An aggregation of accomplished journalists

November 30, 2010 § Leave a comment

While a career as a prominent reporter at The Daily Beast would be hard to come by, a link for job postings is at the bottom of the main page. At the moment only one position is listed, a temporary editorial assistant that would contribute content for the “Cheat Sheet.”

The regular contributers to The Daily Beast have a variety of credentials. Nicole LaPorte, who wrote “The Perils of Celebrity Pregnancy,” also wrote a book about DreamWorks. Peter Beinart, a senior political writer, also wrote a book and is currently a professor at the City University of New York. Bryan Curtis, a national correspondent, has also previously written for GQ and New York. Most of the contributers to The Daily Beast have extensive journalism backgrounds with top newspapers or magazines or have written books.

Tina Brown, the editor of The Daily Beast, has been editor at Tatler, The New Yorker, Vanity Fair, and her own magazine, Talk. She has also had her own CNBC show and wrote a best-seller.

Most of the stories on The Daily Beast are multi-source reported. There are some blogs and columns, but it also balances these with stories. Nicole LaPorte’s story about celebrity pregnancy traumas has expert sources like obstetricians and the entertainment direct as Us Weekly. Bryan Curtis’ story about Republican congressman Steve King has an interview with King and other politicians.

For the most part, the tone of The Daily Beast is informative for the more serious stories and witty for everything else. As Brown wanted “sexy brain food” for her readers, stories provide information without being boring.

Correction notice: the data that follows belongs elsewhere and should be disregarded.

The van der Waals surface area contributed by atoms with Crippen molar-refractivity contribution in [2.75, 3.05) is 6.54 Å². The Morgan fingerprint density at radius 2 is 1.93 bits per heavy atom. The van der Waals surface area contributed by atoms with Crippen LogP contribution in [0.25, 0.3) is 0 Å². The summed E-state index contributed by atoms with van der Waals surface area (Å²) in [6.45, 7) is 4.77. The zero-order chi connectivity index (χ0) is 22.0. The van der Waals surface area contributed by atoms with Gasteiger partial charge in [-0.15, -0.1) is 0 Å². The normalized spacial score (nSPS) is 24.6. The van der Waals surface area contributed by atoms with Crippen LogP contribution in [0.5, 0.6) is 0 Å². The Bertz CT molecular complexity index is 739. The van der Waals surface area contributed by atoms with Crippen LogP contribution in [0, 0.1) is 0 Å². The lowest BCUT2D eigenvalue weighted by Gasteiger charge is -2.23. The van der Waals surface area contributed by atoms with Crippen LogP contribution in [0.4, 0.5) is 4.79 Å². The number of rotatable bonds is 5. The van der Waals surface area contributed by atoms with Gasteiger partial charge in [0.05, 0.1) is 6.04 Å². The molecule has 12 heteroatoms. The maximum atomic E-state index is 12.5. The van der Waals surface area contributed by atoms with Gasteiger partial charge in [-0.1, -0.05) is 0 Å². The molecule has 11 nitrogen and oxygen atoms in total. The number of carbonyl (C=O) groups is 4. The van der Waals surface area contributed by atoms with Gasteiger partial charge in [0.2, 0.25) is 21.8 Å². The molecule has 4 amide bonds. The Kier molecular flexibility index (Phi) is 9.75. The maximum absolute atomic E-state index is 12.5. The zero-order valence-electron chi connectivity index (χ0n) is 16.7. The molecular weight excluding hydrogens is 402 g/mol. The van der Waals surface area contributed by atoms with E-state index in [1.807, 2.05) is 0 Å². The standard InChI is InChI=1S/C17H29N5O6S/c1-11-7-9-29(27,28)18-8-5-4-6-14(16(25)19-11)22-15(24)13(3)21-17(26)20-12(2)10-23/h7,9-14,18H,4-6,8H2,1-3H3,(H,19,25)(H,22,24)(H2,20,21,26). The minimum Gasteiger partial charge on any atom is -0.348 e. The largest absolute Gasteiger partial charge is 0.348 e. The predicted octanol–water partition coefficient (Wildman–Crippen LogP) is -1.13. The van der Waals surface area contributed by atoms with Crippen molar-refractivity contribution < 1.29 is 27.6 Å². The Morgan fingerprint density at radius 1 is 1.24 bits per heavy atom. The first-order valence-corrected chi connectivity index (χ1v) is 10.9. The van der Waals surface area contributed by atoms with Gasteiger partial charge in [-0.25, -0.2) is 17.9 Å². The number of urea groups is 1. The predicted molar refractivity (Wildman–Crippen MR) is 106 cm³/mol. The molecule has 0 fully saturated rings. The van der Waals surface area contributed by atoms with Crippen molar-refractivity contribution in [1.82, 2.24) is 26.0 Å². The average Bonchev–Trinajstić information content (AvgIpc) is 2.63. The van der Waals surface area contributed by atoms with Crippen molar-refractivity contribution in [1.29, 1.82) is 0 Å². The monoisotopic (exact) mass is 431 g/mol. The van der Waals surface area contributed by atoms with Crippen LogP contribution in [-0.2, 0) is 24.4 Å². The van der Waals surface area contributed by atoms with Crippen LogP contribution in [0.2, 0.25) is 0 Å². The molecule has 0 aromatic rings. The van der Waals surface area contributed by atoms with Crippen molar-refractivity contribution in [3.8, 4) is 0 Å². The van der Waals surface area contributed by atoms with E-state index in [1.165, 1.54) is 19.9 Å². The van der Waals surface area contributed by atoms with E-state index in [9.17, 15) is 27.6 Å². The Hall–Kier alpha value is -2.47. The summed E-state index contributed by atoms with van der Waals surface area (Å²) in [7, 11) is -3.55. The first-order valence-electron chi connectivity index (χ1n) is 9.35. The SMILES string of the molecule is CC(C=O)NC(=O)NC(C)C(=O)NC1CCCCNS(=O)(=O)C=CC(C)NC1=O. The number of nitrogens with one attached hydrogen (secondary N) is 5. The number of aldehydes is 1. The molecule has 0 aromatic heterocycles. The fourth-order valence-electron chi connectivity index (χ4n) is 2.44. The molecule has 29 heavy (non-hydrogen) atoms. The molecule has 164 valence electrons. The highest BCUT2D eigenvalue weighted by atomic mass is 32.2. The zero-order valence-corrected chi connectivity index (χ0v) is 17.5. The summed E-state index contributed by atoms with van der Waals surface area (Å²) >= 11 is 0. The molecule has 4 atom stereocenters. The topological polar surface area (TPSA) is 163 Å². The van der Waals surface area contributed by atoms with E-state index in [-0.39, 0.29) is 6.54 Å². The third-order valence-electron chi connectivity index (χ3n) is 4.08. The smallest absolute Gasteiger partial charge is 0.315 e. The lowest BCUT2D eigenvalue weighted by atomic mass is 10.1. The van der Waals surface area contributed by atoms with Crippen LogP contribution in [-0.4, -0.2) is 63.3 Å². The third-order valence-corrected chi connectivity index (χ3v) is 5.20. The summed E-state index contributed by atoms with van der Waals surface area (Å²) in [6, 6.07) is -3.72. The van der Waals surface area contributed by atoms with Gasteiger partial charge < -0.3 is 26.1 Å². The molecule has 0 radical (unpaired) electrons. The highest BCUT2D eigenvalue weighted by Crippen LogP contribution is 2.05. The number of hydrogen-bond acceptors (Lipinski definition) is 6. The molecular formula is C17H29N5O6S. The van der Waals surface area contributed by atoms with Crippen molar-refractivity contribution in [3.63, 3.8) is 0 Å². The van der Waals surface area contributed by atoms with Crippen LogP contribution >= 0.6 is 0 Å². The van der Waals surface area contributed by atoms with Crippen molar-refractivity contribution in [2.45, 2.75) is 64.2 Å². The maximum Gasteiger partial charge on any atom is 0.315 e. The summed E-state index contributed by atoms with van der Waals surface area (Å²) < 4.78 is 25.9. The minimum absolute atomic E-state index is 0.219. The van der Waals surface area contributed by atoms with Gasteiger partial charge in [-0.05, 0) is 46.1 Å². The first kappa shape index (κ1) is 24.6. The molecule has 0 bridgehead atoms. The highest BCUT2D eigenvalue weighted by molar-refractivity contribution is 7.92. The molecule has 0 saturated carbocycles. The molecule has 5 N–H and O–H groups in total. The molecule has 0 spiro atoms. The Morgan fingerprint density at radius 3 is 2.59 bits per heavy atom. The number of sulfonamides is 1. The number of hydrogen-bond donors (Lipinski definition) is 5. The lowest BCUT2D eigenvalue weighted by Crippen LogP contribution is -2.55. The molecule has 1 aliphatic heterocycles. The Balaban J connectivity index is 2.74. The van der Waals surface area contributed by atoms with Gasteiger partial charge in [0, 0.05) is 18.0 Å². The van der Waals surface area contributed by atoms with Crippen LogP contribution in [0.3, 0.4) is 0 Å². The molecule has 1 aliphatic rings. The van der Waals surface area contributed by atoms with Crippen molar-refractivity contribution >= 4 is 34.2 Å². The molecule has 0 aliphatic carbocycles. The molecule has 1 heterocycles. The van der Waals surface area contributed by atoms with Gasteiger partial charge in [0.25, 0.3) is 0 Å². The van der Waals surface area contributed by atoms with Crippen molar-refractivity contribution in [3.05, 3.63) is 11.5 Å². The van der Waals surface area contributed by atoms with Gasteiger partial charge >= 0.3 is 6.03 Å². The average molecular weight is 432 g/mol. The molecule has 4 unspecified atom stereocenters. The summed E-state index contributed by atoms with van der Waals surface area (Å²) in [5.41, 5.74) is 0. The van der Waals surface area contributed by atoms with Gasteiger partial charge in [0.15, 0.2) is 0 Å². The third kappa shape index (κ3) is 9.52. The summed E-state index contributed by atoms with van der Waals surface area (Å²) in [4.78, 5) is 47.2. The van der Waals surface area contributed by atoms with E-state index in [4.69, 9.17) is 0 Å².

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Unobtrusive ads in the land of pop-ups

November 18, 2010 § Leave a comment

While The Daily Beast is a fairly large Web site, it is not dominated by ads like other sites are. The ads are not dominating the front page of the site, instead they are dispersed with the content. In the slideshow of the top stories of the day, there is ad for Credit Suisse between headlines about Kate Middleton and the White House press secretary.

When the ad is clicked on, it is links to an advertorial about the female executives at the company. It is listed that it is written by The Daily Beast Promotions and is an example of a publication using advertiser-supported content to make money. While the ad is in the middle of the slideshow, it is clearly listed as “sponsered” content and can’t be construed as an independently reported story.

After getting into some of the other features on the site, the ads are more prevalent. On the “Cheat Sheet,” there is an ad for MasterCard. The same ad appears above the politics section. Another MasterCard ad appears amid the slideshow of the content in this section too. There are also a few ads for GE. For the most part, the ads are unobtrusive and are at the top of the section or separated from the content enough that they don’t detract from it.

When you click “Advertise” at the bottom of the page, a link to the wide variety of ads the site offers is launched, but prices aren’t listed, just a contact for advertisers.

While you can register on the site to comment and receive daily news e-mails, The Daily Beast doesn’t require paid subscriptions or offer content exclusive to those who register.

There is also a free downloadable iPhone app, which features all of the site’s content and a special version of the “Cheat Sheet.”

All in all, the site appears to make money from ads, which are actually quite discreet.

 

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